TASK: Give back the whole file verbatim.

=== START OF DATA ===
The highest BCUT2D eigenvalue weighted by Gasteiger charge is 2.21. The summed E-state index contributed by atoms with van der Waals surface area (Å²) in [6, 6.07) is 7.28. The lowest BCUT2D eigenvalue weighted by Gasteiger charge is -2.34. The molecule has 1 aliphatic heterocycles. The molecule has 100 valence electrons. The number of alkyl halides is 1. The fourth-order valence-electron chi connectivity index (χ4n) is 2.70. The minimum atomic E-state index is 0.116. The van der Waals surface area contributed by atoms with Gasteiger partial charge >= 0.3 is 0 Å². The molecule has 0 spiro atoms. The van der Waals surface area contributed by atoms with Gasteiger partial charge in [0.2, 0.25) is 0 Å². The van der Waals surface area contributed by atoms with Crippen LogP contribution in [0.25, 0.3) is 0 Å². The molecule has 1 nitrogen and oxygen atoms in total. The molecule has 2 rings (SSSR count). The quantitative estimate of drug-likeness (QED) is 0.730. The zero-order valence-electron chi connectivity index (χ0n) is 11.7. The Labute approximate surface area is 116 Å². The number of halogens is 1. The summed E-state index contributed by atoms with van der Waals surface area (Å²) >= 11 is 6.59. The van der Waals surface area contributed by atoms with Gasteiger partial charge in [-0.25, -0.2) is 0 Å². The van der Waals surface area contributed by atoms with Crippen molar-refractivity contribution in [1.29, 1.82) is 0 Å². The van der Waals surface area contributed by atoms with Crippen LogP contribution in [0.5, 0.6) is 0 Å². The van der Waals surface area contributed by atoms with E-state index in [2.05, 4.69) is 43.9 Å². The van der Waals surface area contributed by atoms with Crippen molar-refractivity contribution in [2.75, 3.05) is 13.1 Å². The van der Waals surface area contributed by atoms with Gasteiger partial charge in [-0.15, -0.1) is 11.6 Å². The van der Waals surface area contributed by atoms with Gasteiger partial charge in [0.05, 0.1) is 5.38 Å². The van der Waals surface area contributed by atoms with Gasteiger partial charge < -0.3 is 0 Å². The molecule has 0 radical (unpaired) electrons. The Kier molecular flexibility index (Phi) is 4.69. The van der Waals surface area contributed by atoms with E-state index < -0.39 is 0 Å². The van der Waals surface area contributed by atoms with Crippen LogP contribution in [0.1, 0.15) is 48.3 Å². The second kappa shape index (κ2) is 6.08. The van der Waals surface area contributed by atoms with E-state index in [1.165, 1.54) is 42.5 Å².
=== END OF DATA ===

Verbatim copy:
The highest BCUT2D eigenvalue weighted by Gasteiger charge is 2.21. The summed E-state index contributed by atoms with van der Waals surface area (Å²) in [6, 6.07) is 7.28. The lowest BCUT2D eigenvalue weighted by Gasteiger charge is -2.34. The molecule has 1 aliphatic heterocycles. The molecule has 100 valence electrons. The number of alkyl halides is 1. The fourth-order valence-electron chi connectivity index (χ4n) is 2.70. The minimum atomic E-state index is 0.116. The van der Waals surface area contributed by atoms with Gasteiger partial charge >= 0.3 is 0 Å². The molecule has 0 spiro atoms. The van der Waals surface area contributed by atoms with Gasteiger partial charge in [0.2, 0.25) is 0 Å². The van der Waals surface area contributed by atoms with Crippen LogP contribution in [0.25, 0.3) is 0 Å². The molecule has 1 nitrogen and oxygen atoms in total. The molecule has 2 rings (SSSR count). The quantitative estimate of drug-likeness (QED) is 0.730. The zero-order valence-electron chi connectivity index (χ0n) is 11.7. The Labute approximate surface area is 116 Å². The number of halogens is 1. The summed E-state index contributed by atoms with van der Waals surface area (Å²) >= 11 is 6.59. The van der Waals surface area contributed by atoms with Gasteiger partial charge in [-0.25, -0.2) is 0 Å². The van der Waals surface area contributed by atoms with Crippen molar-refractivity contribution in [1.29, 1.82) is 0 Å². The van der Waals surface area contributed by atoms with Crippen LogP contribution in [0.5, 0.6) is 0 Å². The van der Waals surface area contributed by atoms with E-state index in [2.05, 4.69) is 43.9 Å². The van der Waals surface area contributed by atoms with Crippen molar-refractivity contribution in [2.75, 3.05) is 13.1 Å². The van der Waals surface area contributed by atoms with Gasteiger partial charge in [-0.15, -0.1) is 11.6 Å². The van der Waals surface area contributed by atoms with Gasteiger partial charge in [0.05, 0.1) is 5.38 Å². The van der Waals surface area contributed by atoms with Gasteiger partial charge < -0.3 is 0 Å². The molecule has 0 radical (unpaired) electrons. The Kier molecular flexibility index (Phi) is 4.69. The van der Waals surface area contributed by atoms with E-state index < -0.39 is 0 Å². The van der Waals surface area contributed by atoms with Crippen LogP contribution in [0.1, 0.15) is 48.3 Å². The second kappa shape index (κ2) is 6.08. The van der Waals surface area contributed by atoms with E-state index in [1.165, 1.54) is 42.5 Å².